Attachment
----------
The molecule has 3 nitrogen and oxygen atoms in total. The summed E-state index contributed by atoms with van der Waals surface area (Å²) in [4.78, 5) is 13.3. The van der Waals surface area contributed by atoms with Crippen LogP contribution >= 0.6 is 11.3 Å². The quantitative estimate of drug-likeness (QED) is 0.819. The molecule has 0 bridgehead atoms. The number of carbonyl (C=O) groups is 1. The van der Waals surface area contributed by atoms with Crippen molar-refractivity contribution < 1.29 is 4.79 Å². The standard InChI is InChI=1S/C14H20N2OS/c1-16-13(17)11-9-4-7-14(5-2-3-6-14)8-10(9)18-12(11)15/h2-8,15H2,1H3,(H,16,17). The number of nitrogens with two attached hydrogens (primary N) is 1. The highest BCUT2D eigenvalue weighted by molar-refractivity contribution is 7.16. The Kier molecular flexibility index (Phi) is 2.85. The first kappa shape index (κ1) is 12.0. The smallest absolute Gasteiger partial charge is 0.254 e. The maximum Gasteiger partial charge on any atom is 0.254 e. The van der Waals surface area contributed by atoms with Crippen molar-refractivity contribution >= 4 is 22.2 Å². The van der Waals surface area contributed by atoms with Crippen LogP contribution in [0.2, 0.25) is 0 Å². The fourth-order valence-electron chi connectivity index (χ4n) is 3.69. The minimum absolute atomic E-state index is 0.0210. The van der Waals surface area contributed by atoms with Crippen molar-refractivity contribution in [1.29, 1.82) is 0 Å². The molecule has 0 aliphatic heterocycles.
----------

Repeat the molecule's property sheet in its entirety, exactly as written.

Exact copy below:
The molecule has 3 nitrogen and oxygen atoms in total. The summed E-state index contributed by atoms with van der Waals surface area (Å²) in [4.78, 5) is 13.3. The van der Waals surface area contributed by atoms with Crippen LogP contribution >= 0.6 is 11.3 Å². The quantitative estimate of drug-likeness (QED) is 0.819. The molecule has 0 bridgehead atoms. The number of carbonyl (C=O) groups is 1. The van der Waals surface area contributed by atoms with Crippen molar-refractivity contribution < 1.29 is 4.79 Å². The standard InChI is InChI=1S/C14H20N2OS/c1-16-13(17)11-9-4-7-14(5-2-3-6-14)8-10(9)18-12(11)15/h2-8,15H2,1H3,(H,16,17). The number of nitrogens with two attached hydrogens (primary N) is 1. The highest BCUT2D eigenvalue weighted by molar-refractivity contribution is 7.16. The Kier molecular flexibility index (Phi) is 2.85. The first kappa shape index (κ1) is 12.0. The smallest absolute Gasteiger partial charge is 0.254 e. The maximum Gasteiger partial charge on any atom is 0.254 e. The van der Waals surface area contributed by atoms with Crippen molar-refractivity contribution >= 4 is 22.2 Å². The van der Waals surface area contributed by atoms with Crippen LogP contribution in [0.2, 0.25) is 0 Å². The fourth-order valence-electron chi connectivity index (χ4n) is 3.69. The minimum absolute atomic E-state index is 0.0210. The van der Waals surface area contributed by atoms with Crippen molar-refractivity contribution in [1.29, 1.82) is 0 Å². The molecule has 0 aliphatic heterocycles.